Pediatric Dermatology Roundup

New developments and controversies in pediatric dermatology. Data on new approaches to dermatological conditions affecting children and issues surrounding their treatment have recently been topics in the news and at meetings. Two new treatments for infantile hemangiomas that may offer a much-needed alternative to systemic corticosteroids are propranolol, a non-selective beta-adrenergic antagonist, and Timolol gel, a topical non-selective beta-adrenergic antagonist. Benzyl alcohol lotion 5% has emerged as a new first-line treatment for head lice. Acne-related issues include the familiar controversy about the impact of milk on acne as well similar questions concerning the role of glycemic load of diet. Here we review some of these topics and also summarize CDC’s general recommendations for outpatient treatment of CA-MRSA infections, and examine literature related to a possible association between atopic dermatitis and attention deficit/hyperactivity disorder.

INFANTILE HEMANGIOMAS: NEW FIRST-LINE TREATMENT POSSIBILITIES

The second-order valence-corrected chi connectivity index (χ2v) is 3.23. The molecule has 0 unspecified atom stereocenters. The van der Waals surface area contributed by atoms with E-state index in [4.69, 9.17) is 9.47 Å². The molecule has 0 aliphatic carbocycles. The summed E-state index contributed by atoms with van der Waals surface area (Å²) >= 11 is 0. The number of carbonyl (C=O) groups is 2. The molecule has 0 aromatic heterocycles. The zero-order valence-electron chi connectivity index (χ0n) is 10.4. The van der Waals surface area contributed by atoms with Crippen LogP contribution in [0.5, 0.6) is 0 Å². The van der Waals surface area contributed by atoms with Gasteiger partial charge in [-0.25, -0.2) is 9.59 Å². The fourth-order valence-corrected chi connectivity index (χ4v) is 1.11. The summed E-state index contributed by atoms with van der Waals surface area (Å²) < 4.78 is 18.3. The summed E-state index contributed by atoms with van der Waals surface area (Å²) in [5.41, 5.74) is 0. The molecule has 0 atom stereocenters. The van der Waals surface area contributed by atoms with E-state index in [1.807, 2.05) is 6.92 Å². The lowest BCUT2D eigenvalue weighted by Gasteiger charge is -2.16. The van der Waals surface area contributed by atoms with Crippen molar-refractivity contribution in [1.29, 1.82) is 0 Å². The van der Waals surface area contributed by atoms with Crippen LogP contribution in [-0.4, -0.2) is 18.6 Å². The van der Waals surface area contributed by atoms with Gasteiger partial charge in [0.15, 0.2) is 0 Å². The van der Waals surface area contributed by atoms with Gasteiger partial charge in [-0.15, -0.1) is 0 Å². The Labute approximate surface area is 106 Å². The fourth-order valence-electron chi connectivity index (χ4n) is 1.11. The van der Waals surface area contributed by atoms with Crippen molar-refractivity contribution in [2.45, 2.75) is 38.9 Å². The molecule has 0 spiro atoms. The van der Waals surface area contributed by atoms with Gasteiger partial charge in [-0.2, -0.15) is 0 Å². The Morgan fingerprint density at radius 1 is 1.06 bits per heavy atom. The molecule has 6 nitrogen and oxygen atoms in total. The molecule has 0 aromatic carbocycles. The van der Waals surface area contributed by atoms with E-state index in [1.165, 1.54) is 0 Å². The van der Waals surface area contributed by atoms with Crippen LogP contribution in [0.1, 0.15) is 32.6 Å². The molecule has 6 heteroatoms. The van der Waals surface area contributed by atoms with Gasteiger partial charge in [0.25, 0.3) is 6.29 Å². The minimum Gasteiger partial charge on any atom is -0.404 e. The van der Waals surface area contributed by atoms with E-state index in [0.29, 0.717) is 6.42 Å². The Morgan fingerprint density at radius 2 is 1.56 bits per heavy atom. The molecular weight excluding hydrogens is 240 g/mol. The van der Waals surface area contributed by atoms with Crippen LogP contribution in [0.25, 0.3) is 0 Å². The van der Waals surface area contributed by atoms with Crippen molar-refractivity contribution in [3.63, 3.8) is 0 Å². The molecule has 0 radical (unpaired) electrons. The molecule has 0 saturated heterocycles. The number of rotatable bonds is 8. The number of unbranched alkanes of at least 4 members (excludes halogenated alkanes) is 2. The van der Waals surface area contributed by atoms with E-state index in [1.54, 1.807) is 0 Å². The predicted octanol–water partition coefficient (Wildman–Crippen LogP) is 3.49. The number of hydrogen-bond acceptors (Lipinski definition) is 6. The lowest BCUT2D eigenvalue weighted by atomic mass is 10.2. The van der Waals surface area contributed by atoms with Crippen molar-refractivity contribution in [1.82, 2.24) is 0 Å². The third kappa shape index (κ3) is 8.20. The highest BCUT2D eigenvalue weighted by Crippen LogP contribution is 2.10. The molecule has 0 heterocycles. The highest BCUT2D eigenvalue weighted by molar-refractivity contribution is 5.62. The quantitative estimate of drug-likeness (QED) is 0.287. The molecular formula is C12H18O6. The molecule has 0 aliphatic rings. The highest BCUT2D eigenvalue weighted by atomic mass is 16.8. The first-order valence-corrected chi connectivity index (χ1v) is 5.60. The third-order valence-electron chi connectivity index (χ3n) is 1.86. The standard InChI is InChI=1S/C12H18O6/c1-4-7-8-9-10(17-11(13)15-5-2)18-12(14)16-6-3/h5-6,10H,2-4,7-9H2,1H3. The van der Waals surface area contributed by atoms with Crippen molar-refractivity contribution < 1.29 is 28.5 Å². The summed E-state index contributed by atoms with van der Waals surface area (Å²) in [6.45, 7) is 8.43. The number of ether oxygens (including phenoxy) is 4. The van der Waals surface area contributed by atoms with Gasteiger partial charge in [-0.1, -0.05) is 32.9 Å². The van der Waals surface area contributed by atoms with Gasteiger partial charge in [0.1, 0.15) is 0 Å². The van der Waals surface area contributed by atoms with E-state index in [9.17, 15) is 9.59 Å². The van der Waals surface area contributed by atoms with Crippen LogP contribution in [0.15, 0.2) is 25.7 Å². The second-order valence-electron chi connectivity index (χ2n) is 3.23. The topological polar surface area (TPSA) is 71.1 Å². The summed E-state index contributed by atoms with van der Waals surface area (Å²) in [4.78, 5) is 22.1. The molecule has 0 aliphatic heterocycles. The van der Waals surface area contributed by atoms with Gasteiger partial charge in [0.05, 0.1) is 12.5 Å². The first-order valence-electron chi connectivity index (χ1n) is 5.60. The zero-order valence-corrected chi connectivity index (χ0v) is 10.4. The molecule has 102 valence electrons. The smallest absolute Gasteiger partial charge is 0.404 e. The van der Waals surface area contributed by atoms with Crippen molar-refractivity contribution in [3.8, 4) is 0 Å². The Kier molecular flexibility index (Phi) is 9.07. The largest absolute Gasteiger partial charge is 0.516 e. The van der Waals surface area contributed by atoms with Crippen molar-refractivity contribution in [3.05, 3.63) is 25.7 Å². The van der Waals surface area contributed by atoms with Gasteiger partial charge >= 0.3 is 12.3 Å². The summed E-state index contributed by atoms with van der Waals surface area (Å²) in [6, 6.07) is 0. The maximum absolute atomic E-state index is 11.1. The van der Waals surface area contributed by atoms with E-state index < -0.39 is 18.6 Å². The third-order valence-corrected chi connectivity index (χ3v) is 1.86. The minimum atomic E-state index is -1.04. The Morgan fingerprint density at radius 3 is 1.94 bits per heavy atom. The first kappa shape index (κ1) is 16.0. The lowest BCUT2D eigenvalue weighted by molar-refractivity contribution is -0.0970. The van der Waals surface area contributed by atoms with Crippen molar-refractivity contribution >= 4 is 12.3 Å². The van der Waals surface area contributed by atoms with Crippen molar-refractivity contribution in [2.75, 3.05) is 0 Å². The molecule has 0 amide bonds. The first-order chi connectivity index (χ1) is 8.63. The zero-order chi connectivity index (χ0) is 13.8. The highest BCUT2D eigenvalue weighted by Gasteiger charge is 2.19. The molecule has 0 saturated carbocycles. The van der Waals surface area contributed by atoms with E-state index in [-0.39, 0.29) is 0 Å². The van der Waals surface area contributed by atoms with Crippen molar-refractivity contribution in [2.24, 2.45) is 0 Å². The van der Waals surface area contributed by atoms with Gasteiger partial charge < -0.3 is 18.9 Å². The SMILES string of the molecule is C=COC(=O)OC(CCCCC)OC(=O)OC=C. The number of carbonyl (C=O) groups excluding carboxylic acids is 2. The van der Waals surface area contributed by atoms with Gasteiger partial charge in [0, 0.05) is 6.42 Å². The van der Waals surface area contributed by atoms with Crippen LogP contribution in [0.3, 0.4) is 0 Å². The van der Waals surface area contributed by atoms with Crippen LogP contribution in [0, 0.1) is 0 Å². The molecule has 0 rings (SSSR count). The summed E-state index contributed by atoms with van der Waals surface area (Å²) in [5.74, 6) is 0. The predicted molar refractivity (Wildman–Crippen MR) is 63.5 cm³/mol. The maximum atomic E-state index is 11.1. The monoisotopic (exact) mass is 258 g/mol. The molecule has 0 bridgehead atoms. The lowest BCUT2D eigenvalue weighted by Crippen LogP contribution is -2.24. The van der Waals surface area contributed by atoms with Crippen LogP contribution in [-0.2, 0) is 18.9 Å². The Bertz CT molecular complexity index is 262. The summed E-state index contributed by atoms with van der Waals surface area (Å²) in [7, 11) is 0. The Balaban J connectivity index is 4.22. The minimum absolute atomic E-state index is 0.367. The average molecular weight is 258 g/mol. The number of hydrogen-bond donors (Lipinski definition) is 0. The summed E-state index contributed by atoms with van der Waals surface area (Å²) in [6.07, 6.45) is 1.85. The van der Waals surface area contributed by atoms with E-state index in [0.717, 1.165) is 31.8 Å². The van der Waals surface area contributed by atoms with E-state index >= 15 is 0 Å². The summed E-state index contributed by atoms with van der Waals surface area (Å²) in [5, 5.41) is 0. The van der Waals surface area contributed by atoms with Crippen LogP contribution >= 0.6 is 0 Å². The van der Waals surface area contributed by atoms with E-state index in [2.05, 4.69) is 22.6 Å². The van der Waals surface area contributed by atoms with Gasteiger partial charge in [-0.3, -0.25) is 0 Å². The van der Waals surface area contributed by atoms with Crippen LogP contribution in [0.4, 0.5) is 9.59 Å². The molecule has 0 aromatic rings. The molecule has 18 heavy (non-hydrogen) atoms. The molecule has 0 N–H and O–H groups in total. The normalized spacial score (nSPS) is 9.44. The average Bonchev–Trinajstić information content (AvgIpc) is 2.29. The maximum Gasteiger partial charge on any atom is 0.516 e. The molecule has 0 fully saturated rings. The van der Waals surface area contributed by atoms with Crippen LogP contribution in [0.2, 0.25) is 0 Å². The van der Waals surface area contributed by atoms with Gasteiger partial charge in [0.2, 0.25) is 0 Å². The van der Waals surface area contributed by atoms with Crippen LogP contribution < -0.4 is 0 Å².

Although infantile hemangiomas are benign, self-limiting vascular tumors, treatment is oftentimes required depending upon location and growth rate. Currently, systemic corticosteroids are regarded as first-line treatment for these infantile tumors;1 however, due to their well-known adverse side effects, an alternate, equally effective therapy is in high demand. We discuss two potential treatments below. PROPRANOLOL TREATMENT The use of propranolol, a non-selective beta-adrenergic antagonist, as a treatment for hemangiomas was incidentally discovered while treating infants for heart failure. Within 24 hours of administering propranolol, changes consistent with involution were noted, including color change and palpable softening.2 The finding prompted an observational study where 32 children were given 2 mg/kg to 3 mg/kg of propanolol in two to three doses daily with monthly follow-up. 3 Improvement was observed in all children within days of the first dose. After a period of 2 to 10 months, treatment was discontinued in 15 patients due to resolution; follow-up revealed no relapse of tumor in 10 of these children. Other noteworthy results include complete resolution of ulceration of lesions by 2 weeks, and a mean regression of 40% at 60 days. Major side effects included hypotension and wheezing. Guidelines to Minimize Size Effects As a non-selective beta-adrenergic antagonist, propranolol expected side effects include hypotension, bradycardia and hypoglycemia. A small case series noted these complications in two children treated with propranolol for hemangiomas, and proposed some guidelines to limit adverse effects.4 As per these guidelines, children should first receive a cardiology consult, as well as a magnetic resonance angiography if coexisting cerebrovascular anomalies are suspected, as in the case of patients with large facial, segmental hemangiomas due to PHACES Syndrome. Infants under 3 months of age should be monitored more closely due to the increased risk of hypoglycemia. Gradual dose escalation is recommended in all patients with inpatient induction for the first six to eight doses for close monitoring of vitals and glucose levels. Mechanism of Action While the exact mechanism of action is not fully understood, propranolol appears to act on endothelial cells in several ways. A recently proposed mechanism reveals early, intermediate, and late effects as being attributed to vasoconstriction and the decreased release of nitric oxide, blocking of pro-angiogenic factors such as VEGF, bFGF, which are over expressed in hemangiomas, and induction of apoptosis. 5 Dosing Despite the impressive efficacy propranolol illustrated in observational studies and case reports, a large, prospective, well-controlled trial is lacking to determine a safe, therapeutic dose for children. Once this is established, a large randomized double-blinded trial investigating corticosteroids compared to propranolol will determine the optimal first-line treatment for infantile hemangiomas. TIMOLOL GEL A topical non-selective beta-adrenergic antagonist, in the form of Timolol gel, has recently been reported as a potential treatment for hemangiomas. In a retrospective chart review analysis, Timolol 0.5% gel applied topically twice daily was used to treat six patients with uncomplicated head and neck hemangiomas. 6 Although these patients were treated only for an average of 3.33 months, a visual analog scale used to assess changes in the hemangioma revealed that longer periods of treatment resulted in better treatment response in all patients. As no systemic effects were reported, Timolol appears to be a safe and promising new treatment. However, to establish efficacy, safety, and optimal regimen of Timolol for use in the treatment of hemangioma, further prospective studies are needed.